With a sales enablement management tool, the mandate is to maximize the seller’s productivity. It does this by providing two things: speed and access. The user should be able to find the most relevant information in two clicks or ten seconds. Assets are readily available, up-to-date, and organized into meaningful categories such as use case, industry, business cases, etc. The sales enablement management tool allows for a robust, faceted search, and can incorporate machine learning to recommended content. The user can access content on any device and while offline.

Buyer-Personalized

In the example sales enablement management tool, note that the dashboard is configured for the seller, and the content is personalized for his or her buyer. The tech environment is optimized for the seller’s experience with the buyer, in this case, mobile-friendly with a variety of just-in-time training and bundled assets. The user can personalize assets using a library of templates and web pages that can be edited. The user can also organize content for specific use cases by creating toolkits.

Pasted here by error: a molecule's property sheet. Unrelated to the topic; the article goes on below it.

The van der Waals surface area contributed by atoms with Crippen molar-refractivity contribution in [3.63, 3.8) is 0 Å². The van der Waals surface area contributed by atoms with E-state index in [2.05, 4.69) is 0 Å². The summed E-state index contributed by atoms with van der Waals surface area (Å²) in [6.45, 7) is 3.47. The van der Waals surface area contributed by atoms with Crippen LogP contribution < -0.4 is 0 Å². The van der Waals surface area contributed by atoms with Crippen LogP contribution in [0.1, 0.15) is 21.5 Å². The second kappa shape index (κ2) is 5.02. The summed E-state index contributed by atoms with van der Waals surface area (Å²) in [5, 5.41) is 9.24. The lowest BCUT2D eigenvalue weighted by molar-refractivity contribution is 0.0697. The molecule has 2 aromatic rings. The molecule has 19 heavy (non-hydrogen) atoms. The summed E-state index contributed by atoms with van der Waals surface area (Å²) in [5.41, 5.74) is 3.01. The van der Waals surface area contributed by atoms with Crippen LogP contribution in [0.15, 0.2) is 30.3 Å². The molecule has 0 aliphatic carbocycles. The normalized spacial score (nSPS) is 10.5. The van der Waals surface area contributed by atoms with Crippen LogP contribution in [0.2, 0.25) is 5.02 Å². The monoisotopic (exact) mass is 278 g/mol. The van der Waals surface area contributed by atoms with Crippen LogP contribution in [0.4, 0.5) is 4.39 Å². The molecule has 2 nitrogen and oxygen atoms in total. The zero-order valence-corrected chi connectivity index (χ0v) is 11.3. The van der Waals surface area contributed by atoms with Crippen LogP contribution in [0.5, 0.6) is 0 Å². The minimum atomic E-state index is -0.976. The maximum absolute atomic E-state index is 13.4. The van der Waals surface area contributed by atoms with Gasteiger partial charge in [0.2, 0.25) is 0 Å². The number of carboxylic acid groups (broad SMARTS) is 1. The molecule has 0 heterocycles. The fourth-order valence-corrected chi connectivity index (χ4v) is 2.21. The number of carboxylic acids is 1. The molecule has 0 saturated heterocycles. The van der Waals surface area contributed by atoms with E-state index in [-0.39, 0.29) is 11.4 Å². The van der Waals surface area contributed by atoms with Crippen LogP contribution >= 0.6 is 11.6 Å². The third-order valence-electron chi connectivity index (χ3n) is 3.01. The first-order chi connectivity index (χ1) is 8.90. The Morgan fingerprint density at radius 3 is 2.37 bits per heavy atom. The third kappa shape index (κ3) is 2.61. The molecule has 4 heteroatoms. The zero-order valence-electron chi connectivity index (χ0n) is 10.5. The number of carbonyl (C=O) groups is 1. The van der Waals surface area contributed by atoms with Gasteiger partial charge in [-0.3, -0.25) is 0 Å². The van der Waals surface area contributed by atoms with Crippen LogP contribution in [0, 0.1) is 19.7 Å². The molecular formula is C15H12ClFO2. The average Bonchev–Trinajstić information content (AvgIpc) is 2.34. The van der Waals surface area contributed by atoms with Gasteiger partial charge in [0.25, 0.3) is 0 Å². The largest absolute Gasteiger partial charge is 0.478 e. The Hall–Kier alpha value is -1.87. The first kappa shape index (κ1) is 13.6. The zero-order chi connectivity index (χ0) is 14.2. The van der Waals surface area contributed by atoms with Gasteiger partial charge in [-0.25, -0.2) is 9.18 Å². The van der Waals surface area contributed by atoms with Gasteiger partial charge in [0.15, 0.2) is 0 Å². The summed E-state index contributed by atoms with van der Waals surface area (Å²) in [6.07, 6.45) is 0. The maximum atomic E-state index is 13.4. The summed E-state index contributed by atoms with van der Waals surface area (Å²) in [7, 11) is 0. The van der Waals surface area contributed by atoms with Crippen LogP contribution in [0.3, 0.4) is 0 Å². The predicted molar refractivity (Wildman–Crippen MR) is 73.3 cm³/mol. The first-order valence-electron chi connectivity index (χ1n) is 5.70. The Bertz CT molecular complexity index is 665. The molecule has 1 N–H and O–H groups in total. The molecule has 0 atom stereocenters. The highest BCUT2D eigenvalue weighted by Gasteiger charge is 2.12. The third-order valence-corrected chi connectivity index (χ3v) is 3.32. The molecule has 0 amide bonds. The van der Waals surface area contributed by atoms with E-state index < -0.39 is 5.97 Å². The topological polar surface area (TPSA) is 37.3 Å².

Relevance

The platform provides up-to-date, relevant, and effective assets. The community of sellers and client users can rate and input comments from sales and client users and can benefit from asset consumption analytics.

One Place With Many Access Points

Sellers expand a lot of time by needing to be in many places at once—whether those places are physical or virtual. A needs analysis of the technology a sales team is currently using can reveal if they have all the information they need in one place, reducing time wasted by switching between platforms.